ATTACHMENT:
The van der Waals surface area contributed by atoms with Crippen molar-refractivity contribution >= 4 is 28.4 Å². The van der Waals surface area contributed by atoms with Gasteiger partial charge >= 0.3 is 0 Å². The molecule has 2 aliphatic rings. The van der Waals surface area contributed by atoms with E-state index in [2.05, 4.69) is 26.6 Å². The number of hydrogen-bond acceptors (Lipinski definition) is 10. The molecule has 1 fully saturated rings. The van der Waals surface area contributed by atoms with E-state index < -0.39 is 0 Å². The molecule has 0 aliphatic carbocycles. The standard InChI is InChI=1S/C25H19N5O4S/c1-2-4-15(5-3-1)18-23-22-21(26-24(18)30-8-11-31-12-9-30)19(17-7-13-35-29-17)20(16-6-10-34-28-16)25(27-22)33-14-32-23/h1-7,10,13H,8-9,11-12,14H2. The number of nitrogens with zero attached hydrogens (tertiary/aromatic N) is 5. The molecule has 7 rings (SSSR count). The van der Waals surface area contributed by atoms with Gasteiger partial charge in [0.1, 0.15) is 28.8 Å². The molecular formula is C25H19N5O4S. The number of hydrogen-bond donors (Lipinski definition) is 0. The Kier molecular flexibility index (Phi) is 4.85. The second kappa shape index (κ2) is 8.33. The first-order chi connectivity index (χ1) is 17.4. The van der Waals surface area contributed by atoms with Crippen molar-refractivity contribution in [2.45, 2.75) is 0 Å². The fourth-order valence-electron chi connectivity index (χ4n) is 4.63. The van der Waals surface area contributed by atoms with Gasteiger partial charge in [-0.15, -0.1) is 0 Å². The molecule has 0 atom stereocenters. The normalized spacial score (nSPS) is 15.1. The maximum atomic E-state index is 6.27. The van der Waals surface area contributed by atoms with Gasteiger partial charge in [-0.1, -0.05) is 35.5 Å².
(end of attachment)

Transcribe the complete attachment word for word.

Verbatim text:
The van der Waals surface area contributed by atoms with Crippen molar-refractivity contribution >= 4 is 28.4 Å². The van der Waals surface area contributed by atoms with Gasteiger partial charge >= 0.3 is 0 Å². The molecule has 2 aliphatic rings. The van der Waals surface area contributed by atoms with E-state index in [2.05, 4.69) is 26.6 Å². The number of hydrogen-bond acceptors (Lipinski definition) is 10. The molecule has 1 fully saturated rings. The van der Waals surface area contributed by atoms with E-state index < -0.39 is 0 Å². The molecule has 0 aliphatic carbocycles. The standard InChI is InChI=1S/C25H19N5O4S/c1-2-4-15(5-3-1)18-23-22-21(26-24(18)30-8-11-31-12-9-30)19(17-7-13-35-29-17)20(16-6-10-34-28-16)25(27-22)33-14-32-23/h1-7,10,13H,8-9,11-12,14H2. The number of nitrogens with zero attached hydrogens (tertiary/aromatic N) is 5. The molecule has 7 rings (SSSR count). The van der Waals surface area contributed by atoms with Gasteiger partial charge in [0.1, 0.15) is 28.8 Å². The molecular formula is C25H19N5O4S. The number of hydrogen-bond donors (Lipinski definition) is 0. The Kier molecular flexibility index (Phi) is 4.85. The second kappa shape index (κ2) is 8.33. The first-order chi connectivity index (χ1) is 17.4. The van der Waals surface area contributed by atoms with Crippen molar-refractivity contribution in [2.45, 2.75) is 0 Å². The fourth-order valence-electron chi connectivity index (χ4n) is 4.63. The van der Waals surface area contributed by atoms with Gasteiger partial charge in [-0.15, -0.1) is 0 Å². The molecule has 0 atom stereocenters. The normalized spacial score (nSPS) is 15.1. The maximum atomic E-state index is 6.27. The van der Waals surface area contributed by atoms with Gasteiger partial charge in [-0.1, -0.05) is 35.5 Å².